“The boldness […] in my work, I owe to this country,” said Yves Saint Laurent of Morocco, where he first travelled in 1966. Two museums dedicated to the French couturier are opening this month: one in Paris, the home of his fashion empire, and the other in his adopted city of Marrakech. They represent the culmination of years of work by the foundation that Saint Laurent established with his life and business partner, Pierre Bergé, who died on 8 September.
The Musée Yves Saint Laurent Paris will open to the public tomorrow (3 October) in the hôtel particulier on Avenue Marceau where the designer ran his fashion house for almost 30 years. Its Marrakech counterpart is due to open on 19 October in a new €15m cultural centre on Rue Yves Saint Laurent. The sister museums will function very differently, but both aim to preserve the reputation of the man and the output of the designer. The foundation’s collection of 5,000 haute couture garments and 15,000 accessories and archival materials will rotate between the two, with 1,000 items, including 250 outfits, held in Marrakech at any one time.
The French architecture firm Studio KO, which has had an office in Marrakech since 2001, has fashioned a geometric 4,000 sq. m building in pink granite, brass and brick for the Moroccan institution. This external sobriety, which reflects the traditional hues of the city, contrasts with a colourful interior, including stained-glass windows in the YSL palette and a bookshop modelled on the Opium perfume bottle.
The main black-box exhibition hall will host 50 mannequins in dialogue with film projections, sketches and other images tracing Saint Laurent’s north African influences and roots (he was born and grew up in Algeria). The museum also includes a temporary gallery, a research library, a 150-seat auditorium, a conservation studio and a café.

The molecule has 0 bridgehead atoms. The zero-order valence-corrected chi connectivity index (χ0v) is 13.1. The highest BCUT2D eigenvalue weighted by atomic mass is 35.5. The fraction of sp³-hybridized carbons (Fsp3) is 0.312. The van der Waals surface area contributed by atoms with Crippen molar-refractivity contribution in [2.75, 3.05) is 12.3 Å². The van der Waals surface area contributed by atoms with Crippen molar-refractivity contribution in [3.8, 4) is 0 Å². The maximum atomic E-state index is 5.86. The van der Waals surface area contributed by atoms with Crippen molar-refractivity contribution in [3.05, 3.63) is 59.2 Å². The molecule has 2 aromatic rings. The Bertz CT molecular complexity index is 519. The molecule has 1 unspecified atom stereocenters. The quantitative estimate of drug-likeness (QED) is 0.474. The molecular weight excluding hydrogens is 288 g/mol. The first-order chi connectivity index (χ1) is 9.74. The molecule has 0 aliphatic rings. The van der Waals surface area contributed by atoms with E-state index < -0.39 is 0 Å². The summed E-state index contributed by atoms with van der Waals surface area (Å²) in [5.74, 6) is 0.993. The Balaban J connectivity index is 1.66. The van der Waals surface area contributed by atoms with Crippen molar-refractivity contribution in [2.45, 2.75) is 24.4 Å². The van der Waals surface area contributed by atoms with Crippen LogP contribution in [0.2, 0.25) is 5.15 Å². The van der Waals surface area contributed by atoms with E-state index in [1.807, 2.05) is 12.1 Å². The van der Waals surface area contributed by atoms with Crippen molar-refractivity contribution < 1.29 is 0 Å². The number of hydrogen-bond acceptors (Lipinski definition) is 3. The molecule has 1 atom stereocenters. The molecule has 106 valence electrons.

The director, Björn Dahlström, previously led the museum of Berber culture at the nearby Jardin Majorelle, the villa and botanic garden that Saint Laurent and Bergé restored. The designer’s ashes were scattered there after his death in 2008. Dahlström hopes that at least a third of the 800,000 visitors to the complex each year will come to the new museum. Locals get a 40% discount on the 100 dirham ticket price.
“We want to develop a new audience in Morocco, not only for Yves Saint Laurent but for contemporary creations not yet seen [in the country],” Dahlström says. The 2018 exhibitions programme includes the Moroccan fashion designer Noureddine Amir, the Lebanese poet and painter Etel Adnan and her partner, the sculptor Simone Fattal, and the US theatre artist Robert Wilson. The inaugural show is dedicated to the garden’s namesake, the 20th-century French painter Jacques Majorelle.
Although the Marrakech museum will concentrate on the influence of Moroccan culture, the curatorial emphasis of the 450 sq. m exhibition space in Paris will be on Saint Laurent in the broader context of the haute couture industry. Its centrepiece is a recreation of the designer's studio, full of swatches, samples and personal effects. The foundation’s existing museum closed its doors in April 2016 to allow for the €4m refurbishment.
Bergé raised the funds to support both museums by selling most of the art collection he had built with Saint Laurent (Christie’s three-part “sale of the century” in 2009 raised almost €375m for the foundation and Aids research), followed by his celebrated library of rare books. “I have to think of the future of the foundation,” he told The Art Newspaper in 2015.
Following his death, the Fondation Pierre Bergé-Yves Saint Laurent will need to decide the fate of Villa Oasis, the couple’s private residence next to the Jardin Majorelle.
Paris | Marrakech: the two museums in numbers
Exhibition space: 450 sq. m
Objects on view: around 50 outfits, 100 accessories and 60 drawings
Estimated visitor numbers: 100,000
Exhibition space: 400 sq. m
Objects on view: 50 outfits rotated every four to six months
Estimated visitor numbers: 270,000